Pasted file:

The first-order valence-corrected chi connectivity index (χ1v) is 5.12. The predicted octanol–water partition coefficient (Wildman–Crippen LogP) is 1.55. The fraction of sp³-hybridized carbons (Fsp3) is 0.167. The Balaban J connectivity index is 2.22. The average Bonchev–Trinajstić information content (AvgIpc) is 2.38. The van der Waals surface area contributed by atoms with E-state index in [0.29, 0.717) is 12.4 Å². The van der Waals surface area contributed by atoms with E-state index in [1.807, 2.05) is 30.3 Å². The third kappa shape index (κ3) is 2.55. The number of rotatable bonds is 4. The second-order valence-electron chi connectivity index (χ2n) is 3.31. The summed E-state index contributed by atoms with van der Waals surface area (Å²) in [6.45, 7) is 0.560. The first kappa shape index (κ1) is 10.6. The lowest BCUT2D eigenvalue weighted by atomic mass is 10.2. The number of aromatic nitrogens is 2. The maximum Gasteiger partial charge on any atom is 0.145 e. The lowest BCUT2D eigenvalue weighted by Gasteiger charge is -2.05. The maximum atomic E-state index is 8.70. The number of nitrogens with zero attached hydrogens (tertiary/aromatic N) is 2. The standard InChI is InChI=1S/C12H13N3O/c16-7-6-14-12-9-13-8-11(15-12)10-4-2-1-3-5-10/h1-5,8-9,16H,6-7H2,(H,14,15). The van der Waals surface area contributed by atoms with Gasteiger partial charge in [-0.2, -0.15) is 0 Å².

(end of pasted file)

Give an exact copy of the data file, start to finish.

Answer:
The first-order valence-corrected chi connectivity index (χ1v) is 5.12. The predicted octanol–water partition coefficient (Wildman–Crippen LogP) is 1.55. The fraction of sp³-hybridized carbons (Fsp3) is 0.167. The Balaban J connectivity index is 2.22. The average Bonchev–Trinajstić information content (AvgIpc) is 2.38. The van der Waals surface area contributed by atoms with E-state index in [0.29, 0.717) is 12.4 Å². The van der Waals surface area contributed by atoms with E-state index in [1.807, 2.05) is 30.3 Å². The third kappa shape index (κ3) is 2.55. The number of rotatable bonds is 4. The second-order valence-electron chi connectivity index (χ2n) is 3.31. The summed E-state index contributed by atoms with van der Waals surface area (Å²) in [6.45, 7) is 0.560. The first kappa shape index (κ1) is 10.6. The lowest BCUT2D eigenvalue weighted by atomic mass is 10.2. The number of aromatic nitrogens is 2. The maximum Gasteiger partial charge on any atom is 0.145 e. The lowest BCUT2D eigenvalue weighted by Gasteiger charge is -2.05. The maximum atomic E-state index is 8.70. The number of nitrogens with zero attached hydrogens (tertiary/aromatic N) is 2. The standard InChI is InChI=1S/C12H13N3O/c16-7-6-14-12-9-13-8-11(15-12)10-4-2-1-3-5-10/h1-5,8-9,16H,6-7H2,(H,14,15). The van der Waals surface area contributed by atoms with Gasteiger partial charge in [-0.2, -0.15) is 0 Å².